Objectives: To evaluate the reliability of percutaneous osteotomy with the use of a Gigli saw in the proximal tibia.
Methods: Forty-two attendants comprising of residents or consultants without any prior experience were assigned to 14 cadaveric models to perform percutaneous osteotomy. The technique was first described by an experienced specialist and then illustrated on a cadaver specimen. Thereafter, the attendants performed osteotomy using a Gigli saw without any help by the instructors. Finally, exploration of the deep and superficial branches of the fibular nerve, posterior tibial nerve, posterior and anterior artery and vein was made with regard to any injury caused during osteotomy.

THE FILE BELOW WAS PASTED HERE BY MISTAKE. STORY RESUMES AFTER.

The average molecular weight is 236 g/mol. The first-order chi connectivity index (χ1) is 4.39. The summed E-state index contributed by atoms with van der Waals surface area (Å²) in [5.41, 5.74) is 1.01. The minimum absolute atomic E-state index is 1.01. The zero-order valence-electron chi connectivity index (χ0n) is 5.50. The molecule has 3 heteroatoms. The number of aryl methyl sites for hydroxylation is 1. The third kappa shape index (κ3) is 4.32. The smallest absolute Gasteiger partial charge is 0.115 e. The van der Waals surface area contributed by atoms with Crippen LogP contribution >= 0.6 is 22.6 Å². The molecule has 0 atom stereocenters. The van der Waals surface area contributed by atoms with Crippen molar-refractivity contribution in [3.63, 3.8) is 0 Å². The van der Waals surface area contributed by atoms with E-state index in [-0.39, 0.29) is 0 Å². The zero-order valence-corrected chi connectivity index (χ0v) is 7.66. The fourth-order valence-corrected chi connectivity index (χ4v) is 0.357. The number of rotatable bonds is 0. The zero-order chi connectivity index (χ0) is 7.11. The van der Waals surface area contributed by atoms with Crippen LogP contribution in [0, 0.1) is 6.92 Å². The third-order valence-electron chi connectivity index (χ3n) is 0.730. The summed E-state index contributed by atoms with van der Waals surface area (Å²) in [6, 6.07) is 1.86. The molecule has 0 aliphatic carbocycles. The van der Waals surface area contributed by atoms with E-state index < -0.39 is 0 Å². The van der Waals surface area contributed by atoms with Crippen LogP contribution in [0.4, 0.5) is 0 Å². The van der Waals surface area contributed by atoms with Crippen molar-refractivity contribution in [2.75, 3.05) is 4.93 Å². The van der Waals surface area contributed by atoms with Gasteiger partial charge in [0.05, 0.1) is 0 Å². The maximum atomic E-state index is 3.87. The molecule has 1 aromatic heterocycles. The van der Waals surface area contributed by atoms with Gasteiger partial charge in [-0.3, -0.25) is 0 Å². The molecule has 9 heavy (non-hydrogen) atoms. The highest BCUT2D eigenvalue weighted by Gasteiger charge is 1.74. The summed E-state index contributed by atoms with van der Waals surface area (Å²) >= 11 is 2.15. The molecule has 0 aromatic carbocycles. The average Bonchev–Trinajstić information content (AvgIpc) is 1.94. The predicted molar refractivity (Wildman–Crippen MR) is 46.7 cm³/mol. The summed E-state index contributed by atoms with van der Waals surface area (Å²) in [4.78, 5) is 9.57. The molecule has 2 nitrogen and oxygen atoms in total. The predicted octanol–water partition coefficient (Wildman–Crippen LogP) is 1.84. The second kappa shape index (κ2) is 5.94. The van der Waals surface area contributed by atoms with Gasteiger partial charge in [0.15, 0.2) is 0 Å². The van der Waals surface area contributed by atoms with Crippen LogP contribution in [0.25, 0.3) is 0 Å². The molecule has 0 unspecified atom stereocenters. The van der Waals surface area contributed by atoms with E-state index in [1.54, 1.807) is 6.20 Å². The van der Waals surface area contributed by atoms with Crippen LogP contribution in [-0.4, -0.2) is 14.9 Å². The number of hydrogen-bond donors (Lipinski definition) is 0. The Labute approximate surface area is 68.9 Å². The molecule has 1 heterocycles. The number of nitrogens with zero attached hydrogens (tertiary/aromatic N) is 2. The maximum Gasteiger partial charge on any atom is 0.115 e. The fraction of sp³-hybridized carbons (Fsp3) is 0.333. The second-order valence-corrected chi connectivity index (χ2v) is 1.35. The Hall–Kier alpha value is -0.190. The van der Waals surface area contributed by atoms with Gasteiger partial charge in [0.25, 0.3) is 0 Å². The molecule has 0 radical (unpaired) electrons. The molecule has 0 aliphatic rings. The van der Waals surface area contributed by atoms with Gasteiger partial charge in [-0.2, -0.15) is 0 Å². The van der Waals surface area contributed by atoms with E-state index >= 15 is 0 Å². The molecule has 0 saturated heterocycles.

Results: There were ten incisional injuries in three specimens due to erroneous determination of the osteotomy level or incision. A mean of 3.5 cm (range 2.5 to 4.0 cm) incision length was observed in four specimens. No procedure-associated injuries to major nerves and vessels were documented except for those to the cutaneous branch of the superficial peroneal nerve in two specimens, and to the extensor hallucis longus muscle in one specimen. There was no incidence of incomplete osteotomy.
Conclusion: Despite the lack of any prior experience with the osteotomy method with the Gigli saw on the part of the attendants, the full success in performing osteotomy confirms the reliability of the technique. Moreover, if this method is to be used by experienced surgeons, excellent results can be achieved without any injuries to cutaneous nerves and surrounding muscles.